Have a great rest of your week.

Is a loss the same as any other loss?

Many of us are experiencing the loss of a great artist.  Much too soon but how lucky we all were, right?  I smile thinking about his music and how much I love it.

Last night I was with some of my closest friends.  We spent a bit of time talking about our lives.  Two of my friends are going through very serious losses (one whose husband is ill and the other whose husband is no longer her husband).  As they talked about how losses can be the same, I realized that losses really aren’t the same (but I wasn’t sure I could articulate it so I said nothing.)

Do you think I’m crazy wrong here?  I’m thinking that the loss of a husband – to whom you are the wife, is different from the loss of a parent, to whom you were their child.  And, the loss of a spouse in a divorce is very different from the loss of a long-term job.  Yes, all are about letting go – but all are different too.

Loss is as much a part of our human existence as breathing.  There are those losses that we shrug off (we lose an earring or a wallet) and those that completely blow us out of the water – like a parent dying.

This morning, I dug out my “Get Real About Grief” Affirmations, which I’ve needed a few times:

1.  Each day of grief will be different. You’re entitled to grieve each and every loss, each and every day as an individual.

2. Losses are not like purchasing limits on your credit card. You are not limited in the number of losses that you need to mourn and you should not let anyone place limits on your process for grieving.  Feel all your feelings.

3. Just as with t-shirts, one grief process really does not “fit all.”  Let no one convince you otherwise.

“Grief can be a bittersweet beauty,” says Robert A. Neimeyer, Psychology Professor at the University of Memphis. “It’s not something to be banished. It is a human experience to be lived, to be shared, and to be understood and used.”  I guess that’s what many have been doing these last few days.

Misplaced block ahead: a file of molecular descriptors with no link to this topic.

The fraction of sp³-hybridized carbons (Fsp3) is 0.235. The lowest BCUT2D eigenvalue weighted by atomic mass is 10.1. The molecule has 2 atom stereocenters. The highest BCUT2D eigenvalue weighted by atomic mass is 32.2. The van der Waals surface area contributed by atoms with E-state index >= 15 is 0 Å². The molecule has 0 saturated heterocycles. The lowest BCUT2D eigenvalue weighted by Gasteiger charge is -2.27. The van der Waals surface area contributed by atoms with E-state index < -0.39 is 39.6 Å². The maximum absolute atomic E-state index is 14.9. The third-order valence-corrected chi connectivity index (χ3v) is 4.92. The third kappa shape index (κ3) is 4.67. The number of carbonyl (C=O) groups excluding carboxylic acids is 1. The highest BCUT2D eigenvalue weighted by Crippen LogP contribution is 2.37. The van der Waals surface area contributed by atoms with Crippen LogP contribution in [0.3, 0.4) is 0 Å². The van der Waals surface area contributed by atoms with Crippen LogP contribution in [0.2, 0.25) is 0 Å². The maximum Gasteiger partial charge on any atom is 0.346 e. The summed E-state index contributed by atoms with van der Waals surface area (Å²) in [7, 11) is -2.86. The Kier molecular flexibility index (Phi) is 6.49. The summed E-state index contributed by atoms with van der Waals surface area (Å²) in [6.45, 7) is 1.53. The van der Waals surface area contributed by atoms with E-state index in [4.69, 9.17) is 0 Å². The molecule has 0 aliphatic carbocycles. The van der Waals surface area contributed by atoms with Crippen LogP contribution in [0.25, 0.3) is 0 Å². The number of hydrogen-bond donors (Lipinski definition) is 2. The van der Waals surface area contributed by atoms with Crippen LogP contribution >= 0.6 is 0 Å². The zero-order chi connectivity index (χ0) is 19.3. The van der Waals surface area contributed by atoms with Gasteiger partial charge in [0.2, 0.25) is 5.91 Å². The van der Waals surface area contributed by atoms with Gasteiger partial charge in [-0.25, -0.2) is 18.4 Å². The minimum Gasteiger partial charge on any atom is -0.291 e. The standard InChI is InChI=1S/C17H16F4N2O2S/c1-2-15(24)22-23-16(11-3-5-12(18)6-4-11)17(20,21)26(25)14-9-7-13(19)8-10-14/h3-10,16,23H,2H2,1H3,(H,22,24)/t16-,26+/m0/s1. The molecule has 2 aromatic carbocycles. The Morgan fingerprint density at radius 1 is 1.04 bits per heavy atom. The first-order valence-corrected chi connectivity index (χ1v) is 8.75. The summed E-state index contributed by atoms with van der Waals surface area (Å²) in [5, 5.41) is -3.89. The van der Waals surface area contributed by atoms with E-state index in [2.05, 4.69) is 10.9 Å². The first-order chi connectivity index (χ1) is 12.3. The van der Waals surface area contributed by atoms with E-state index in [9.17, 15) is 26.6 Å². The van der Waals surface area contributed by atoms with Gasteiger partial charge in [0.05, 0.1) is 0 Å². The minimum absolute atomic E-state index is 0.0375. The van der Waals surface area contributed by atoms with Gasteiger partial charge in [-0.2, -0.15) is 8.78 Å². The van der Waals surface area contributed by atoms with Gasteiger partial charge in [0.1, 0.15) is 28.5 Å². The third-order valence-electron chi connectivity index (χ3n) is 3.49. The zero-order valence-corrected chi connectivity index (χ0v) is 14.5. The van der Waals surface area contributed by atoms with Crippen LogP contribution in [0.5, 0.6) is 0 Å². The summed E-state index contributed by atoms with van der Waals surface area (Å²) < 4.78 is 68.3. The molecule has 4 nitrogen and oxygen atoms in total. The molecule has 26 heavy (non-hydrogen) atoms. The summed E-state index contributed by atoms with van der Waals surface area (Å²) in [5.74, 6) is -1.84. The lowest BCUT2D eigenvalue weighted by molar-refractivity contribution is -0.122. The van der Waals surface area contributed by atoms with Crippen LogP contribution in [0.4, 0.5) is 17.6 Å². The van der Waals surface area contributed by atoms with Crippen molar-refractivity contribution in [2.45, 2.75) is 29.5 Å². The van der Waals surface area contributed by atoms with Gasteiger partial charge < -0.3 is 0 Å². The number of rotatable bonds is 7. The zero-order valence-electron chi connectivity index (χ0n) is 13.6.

So, my friends, bask in this time.  Show your children how beautiful loss can be. The exquisite process of remembering people, things, songs, and love.  This will be our children some day.  And, our process of grief is but one memory they will take with them about us, as they experience their own thing called life.

Have a beautiful day.


I got freaking sick of worrying.

Worry is like a rocking chair–it gives you something to do but it doesn’t get you anywhere. Unknown

My worries have circled around my head for years.  They have sapped my strength and made me feel overwhelmed.  I would be lying if I said I wasn’t a worrier.  I am.  (Remember 1/2 Italian and 1/2 Jewish – says it all, right?)

Research about worrying says:

  • About 85% of the things we worry about never happen.
  • If what we worry about does happen, 80% of us said we handled the outcome better than we thought we would.
  • People who let go of worries instead of stressing over them are much healthier than those who don’t.

I could take this two ways: (1) I could worry about things I don’t want to happen, making it more likely than not that the “thing” wouldn’t happen (lawyer brain); or (2) I could worry less.

I’m choosing the latter.

Did you know that the stress hormones in your brain have been linked to shrinking brain mass, lowered IQ, heart disease, premature aging (is there such a thing?), family dysfunction (I thought that was normal), clinical depression, dementia and Alzheimer’s. Yikes!

We (ok, me) need to get a f***ing handle on habitual worrying.  

About a month ago I was taking with someone about how I was physically feeling – his response, “You worry too much. Spend a month not worrying or if something comes to mind that’s a worry, remind yourself that you’re really enjoying life and you’re not going to worry. See what happens and we’ll discuss again in a month (over wine!).”

Yesterday was a month. Let me tell you what I learned:

  1. I was happier. I literally told myself every time a worry came to mind, “You’re so lucky to be here today!” Honestly.  I felt lighter every time I said it.  At first I had to say it at least 5 times for each worry.  Now I don’t even realize I’m even saying it!
  2. I got my energy back. I think I was losing so much mind energy that it affected my physical energy. And, I went off caffeine during this time too!

Look, what do we know about s*** in our brain?  Let’s dumb this down to toddler level: When our toddler’s (or our partner’s) having a tantrum, we don’t reason with them.  We distract, we bribe, we redirect.

Why do we think we’re any different?

Distracting myself with my mantra or a moment of quiet thankfulness has allowed me to redirect my toddler-like brain. It seriously works.  I might even call myself a recovering worrier!

Look, worrying is a completely normal human emotion and let’s not beat ourselves up for being normal.  But we can reduce our stress levels and boost our positive emotions if we can at least find a consistent strategy of reaching our goal of worrying less.

Hey, I’m not even going to worry about the next time I’ll blog. 🙂

Have a great week!